1 – Be Proactive
My first trimester brought an overpowering state of fatigue that I had no idea existed! This stage of pregnancy is a great time for preparing for your child’s arrival. Part of your plan should include training and preparing your dog. You could list some dog toys and games and other items you will need over the next few months to keep your dog busy on days that you can’t take him out for walks as often as you normally would. It might be a great idea at this time to find a professional dog walker in your area to help with dog walks for at least the last few of weeks of your pregnancy and the first couple of weeks or so after the baby is born.
2 – Set Goals That Make Sense
Start out by listing all the wonderful things your dog can do. You are going to be amazed at all the great behaviors your dog knows already, and then you can start your new training plan with confidence.
As part of your goal setting, put together an exercise plan for your dog for after the baby arrives. Whether that means you hire a dog walker or if your partner has to get up early to walk the dog each day, is up to you to decide. You could also plan activities you can do with your dog at home, such as placing a chair outside to play fetch.
3 – Be a Great Leader and You Will Get a Great Dog
The 4 main traits of Leadership that you must exhibit when training your dog are:
1. Control of all resources including food, toys, and attention,
2. Respect of personal space,
3. The ability to influence behavior in any situation, and
4. Proactive intervention.
In order to be a good leader you need to be able to control the things (food, toys, walks) that your dog might want, make sure he always respects your personal space and does not enter it without being invited, be able to train the behaviors necessary for your dog to be well-mannered and safe, and be someone your dog can count on.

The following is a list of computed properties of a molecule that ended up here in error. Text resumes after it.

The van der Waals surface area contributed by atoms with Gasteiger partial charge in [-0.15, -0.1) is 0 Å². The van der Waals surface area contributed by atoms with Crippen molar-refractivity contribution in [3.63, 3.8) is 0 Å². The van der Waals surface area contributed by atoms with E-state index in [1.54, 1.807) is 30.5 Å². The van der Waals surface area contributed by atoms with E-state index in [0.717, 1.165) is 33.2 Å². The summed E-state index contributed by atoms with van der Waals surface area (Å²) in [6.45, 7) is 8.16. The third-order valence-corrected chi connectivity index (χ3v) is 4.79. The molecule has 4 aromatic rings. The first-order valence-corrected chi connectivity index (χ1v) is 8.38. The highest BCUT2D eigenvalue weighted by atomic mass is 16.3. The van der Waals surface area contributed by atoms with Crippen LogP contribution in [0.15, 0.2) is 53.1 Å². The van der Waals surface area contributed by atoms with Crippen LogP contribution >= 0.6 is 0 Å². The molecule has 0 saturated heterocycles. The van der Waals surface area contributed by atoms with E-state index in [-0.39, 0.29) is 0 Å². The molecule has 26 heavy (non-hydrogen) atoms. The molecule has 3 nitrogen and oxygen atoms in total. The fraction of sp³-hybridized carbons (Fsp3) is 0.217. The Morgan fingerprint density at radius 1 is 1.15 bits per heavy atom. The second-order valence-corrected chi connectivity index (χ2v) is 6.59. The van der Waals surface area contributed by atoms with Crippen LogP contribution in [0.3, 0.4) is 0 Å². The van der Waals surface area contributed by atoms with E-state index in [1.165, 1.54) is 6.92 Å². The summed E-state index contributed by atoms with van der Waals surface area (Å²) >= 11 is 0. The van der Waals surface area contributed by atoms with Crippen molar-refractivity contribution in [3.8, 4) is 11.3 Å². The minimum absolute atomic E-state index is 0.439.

As part of my leadership dog training program, I always made sure that all of my dogs were comfortable with confinement. I created a safe and pleasant place where I could put them if I needed them to settle into their Doggy Peaceful Place. I started by placing treats in their kennels, so they would go in to get them. Once they were going in without any problems, I increased the amount of time they were in their kennels by giving them a bone to chew.
4 – Never Forget the FUNdamentals
During the second trimester, most women experience a return of their normal energy levels, and so this is a great time to get more fully involved with training your dog.
There are some definite behaviors that you need to master with your dog through your training program, but don’t worry – the expectations are not at all out of reach. Focus on using positive reinforcement to teach him the basic foundation behaviors, which are: Response to a name in ANY situation, Sit, Down, Come, and Walk Nicely. I don’t teach a Stay command because I teach my dogs to hold each position until I give them a release or some other cue. In this way, Stay is incorporated into ALL the behaviors I teach.
In my opinion, THE NUMBER ONE behavior to teach is the Long Duration Down. There will be many times when you will just need your dog to be able to lay calmly on his bed so that you can relax, change the baby’s diaper, give the baby a bath, feed the baby, etc. Believe me… this is so worth it!
5 – Teach Your Dog Some GREAT Manners
My GREAT Manners program consisted of teaching the Personal Space Bubble, Wait for Food, Wait at the Car, Wait at the Door, Down Stay, and Leave It. In essence, a manners program uses good impulse control and teaches your dog how to “ask permission” by offering an appropriate behavior, such as a sit.